Tomorrow would be a busy day and I should have been sound asleep. Instead, I lay awake in our hotel room, thinking. No, the right word is worrying. The special occasion was the wedding of our daughter’s best friend. The wedding party, including our daughter and son, were out having some fun before the big day. That sounds innocent enough, but I envisioned recklessness, with some of the party getting hurt on the way back to the hotel. I thought of all that could happen to these young people, not remembering the Lord’s faithfulness in their daily walk. Fear kept me awake.
Fear paralyzes—emotionally, mentally, and physically.
Is there a remedy? Only one. Trust. And that rests on how worthy is the person in whom we put our trust. For Christians, trust rests ultimately in God’s character. But how does one get from fear to faith? A simple formula begins with increased knowledge about the character of God.
A bit simplistic? You were expecting something complicated? But this is how the Lord has moved me from fear to faith—through some difficult times.
The formula may be simple; however, the process has not been easy. Why we tend to learn our faith lessons the hard way, I don’t know, but most of us do. My struggles are different only in kind from those you have experienced, yet the process and lessons are similar. Psychological or medical discussions of fear have not satisfied me. Through my experiences with fear, I have learned much about God and myself.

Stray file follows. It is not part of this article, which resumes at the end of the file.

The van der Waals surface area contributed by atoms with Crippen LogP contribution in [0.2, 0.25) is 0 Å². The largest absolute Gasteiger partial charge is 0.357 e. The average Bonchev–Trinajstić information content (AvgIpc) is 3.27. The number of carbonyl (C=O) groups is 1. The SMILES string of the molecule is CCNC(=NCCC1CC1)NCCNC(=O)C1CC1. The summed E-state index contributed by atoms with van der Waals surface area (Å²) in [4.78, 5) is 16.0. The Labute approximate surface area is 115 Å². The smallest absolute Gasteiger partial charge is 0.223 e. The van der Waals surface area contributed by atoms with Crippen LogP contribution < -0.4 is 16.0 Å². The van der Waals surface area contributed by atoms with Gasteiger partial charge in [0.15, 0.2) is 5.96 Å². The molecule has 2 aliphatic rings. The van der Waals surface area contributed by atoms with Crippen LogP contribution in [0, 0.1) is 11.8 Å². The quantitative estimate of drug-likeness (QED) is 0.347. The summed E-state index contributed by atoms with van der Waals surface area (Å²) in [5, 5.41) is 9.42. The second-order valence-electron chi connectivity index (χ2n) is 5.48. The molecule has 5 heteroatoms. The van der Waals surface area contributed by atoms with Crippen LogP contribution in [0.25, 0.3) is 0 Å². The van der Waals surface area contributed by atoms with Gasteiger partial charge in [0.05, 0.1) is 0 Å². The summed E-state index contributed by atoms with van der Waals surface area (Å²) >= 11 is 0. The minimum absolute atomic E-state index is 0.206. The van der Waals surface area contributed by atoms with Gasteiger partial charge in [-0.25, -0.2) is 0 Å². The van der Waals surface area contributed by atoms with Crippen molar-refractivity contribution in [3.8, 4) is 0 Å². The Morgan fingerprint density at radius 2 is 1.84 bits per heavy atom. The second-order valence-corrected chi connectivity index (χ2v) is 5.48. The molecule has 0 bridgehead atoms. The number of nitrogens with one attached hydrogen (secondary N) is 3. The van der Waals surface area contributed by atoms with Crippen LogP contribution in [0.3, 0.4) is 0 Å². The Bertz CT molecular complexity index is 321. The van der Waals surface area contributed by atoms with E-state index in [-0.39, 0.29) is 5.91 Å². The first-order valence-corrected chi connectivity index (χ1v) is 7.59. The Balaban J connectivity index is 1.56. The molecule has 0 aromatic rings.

A frequent source of fear is change. Few things in life are certain. Our best-laid plans often become a shuffleboard. Just looking through a photo album reminds us of changes in age, places, and relationships. For several years fear accompanied the changes in my life.
Having lived in Wilmore, Kentucky, for 16 years, Bill and I moved to Greenwood, Indiana. Our two oldest sons were married, our youngest son was in college and our daughter lived with us and would soon find work cooking in a specialty restaurant. The first couple of months in Greenwood proved to be quite an adjustment. I liked my job and my associates were friendly and supportive. However, I was having trouble dealing with my emotions; they were too near the surface. I sought medical help, but the medication simply canceled my emotions. I couldn’t get a handle on the problem. Time and again I walked myself through the 139th Psalm: “Search me, O God, and know my heart; Try me and know my anxious thoughts” (v.23). In other words, Lord, tell me what the matter is.
One day as I drove the car into the garage, returning from the grocery, I locked the garage door and fumbled for my keys to unlock the house. I thought, “My, how I hate to lock and unlock everything.” It hit me: my problem was lack of security. Now I could deal with it. My biggest need was trust. A short time later I knew I’d begun to learn my lesson.
Our daughter would often come home late from the restaurant after we’d gone to bed. One morning I opened the front door to get the newspaper. There was her set of keys with the house key still in the lock. Instead of being upset, I laughed out loud, and said, “Thank you, Lord.” It was a beginning.
To be continued . . .